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When it comes to speed, Nike says RFID is key

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Dive Brief:

  • ” RFID gives us the most complete view of our inventory that we have ever had. It’s quickly becoming the most precise tool in our arsenal to meet an individual consumer specific need at the exact right moment,” said Parker on the company’s Thursday earnings call.
  • Nike Direct stores will begin taking advantage of the visibility the technology can provide in the coming quarter and the initiative will spread through the rest of Nike’s network, including partner retailers, in the subsequent quarters.

Dive Insight:

Nike’s embrace of RFID is part of its journey to create a faster, more agile and responsive supply chain. The company is working on drastically cutting lead times — by half in some cases. And visibility, said executives, is a key part of speed.

Better inventory visibility enables the kind of quick decision making that begets faster production. Parker said the brand’s Middle East and North Africa inventory comes through the “Express Lane” (Nike’s speediest manufacturing lane) to the tune of 20% — ” driving higher full price sell-through and better gross margins.”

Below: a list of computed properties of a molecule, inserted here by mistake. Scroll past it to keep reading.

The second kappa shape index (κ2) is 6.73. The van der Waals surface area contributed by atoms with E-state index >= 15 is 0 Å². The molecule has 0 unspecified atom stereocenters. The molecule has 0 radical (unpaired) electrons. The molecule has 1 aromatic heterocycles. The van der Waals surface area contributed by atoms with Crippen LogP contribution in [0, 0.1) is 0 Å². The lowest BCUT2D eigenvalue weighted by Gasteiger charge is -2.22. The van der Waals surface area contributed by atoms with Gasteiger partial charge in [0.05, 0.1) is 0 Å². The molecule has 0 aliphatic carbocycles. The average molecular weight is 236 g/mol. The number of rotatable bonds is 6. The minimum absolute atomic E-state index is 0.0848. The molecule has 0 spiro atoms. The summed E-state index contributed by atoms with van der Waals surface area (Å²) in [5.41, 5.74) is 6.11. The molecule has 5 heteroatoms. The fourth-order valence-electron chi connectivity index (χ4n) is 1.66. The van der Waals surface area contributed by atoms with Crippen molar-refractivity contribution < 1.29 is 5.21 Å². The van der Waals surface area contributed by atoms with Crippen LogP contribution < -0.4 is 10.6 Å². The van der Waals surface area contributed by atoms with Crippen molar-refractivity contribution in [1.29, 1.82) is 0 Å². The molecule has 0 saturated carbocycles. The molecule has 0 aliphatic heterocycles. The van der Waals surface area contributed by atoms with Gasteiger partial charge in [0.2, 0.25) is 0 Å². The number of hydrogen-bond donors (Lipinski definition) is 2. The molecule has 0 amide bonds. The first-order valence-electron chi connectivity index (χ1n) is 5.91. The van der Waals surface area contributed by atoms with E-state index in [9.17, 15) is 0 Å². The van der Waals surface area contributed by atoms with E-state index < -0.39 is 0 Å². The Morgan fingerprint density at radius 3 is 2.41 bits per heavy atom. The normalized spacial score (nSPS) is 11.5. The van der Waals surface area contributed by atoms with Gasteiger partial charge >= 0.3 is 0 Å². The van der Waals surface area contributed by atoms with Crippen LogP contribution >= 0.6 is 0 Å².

This equation of inventory visibility plus production speed will roll out to Nike’s stores in the near-term and through Nike’s customer base over time.

Beyond Nike’s own supply chain, RFID can grant Nike a view of the inventory in the hands of retailer customers too, giving Nike a better view of what’s selling and, in theory, giving retailers more tools to get consumers the products they want when they want them.

“I’d say that’s probably the sharpest and most intuitive aspect of this opportunity is visibility into the inventory. For a company like Nike with the breadth and depth of our portfolio, [it] is somewhat limited across our broad distribution within the marketplace. Being able to leverage our RFID to give almost 100% visibility into what we have, by style, color and size across our marketplace is an incredible opportunity in terms of meeting consumer demand real time, in the moment,” said Parker.

Even with these investments, and roughly 25% Chinese manufacturing exposure, Nike’s margins are still on the rise. In fact, CFO Andy Campion listed currency fluctuations (not tariffs) as a major downward pull on margins.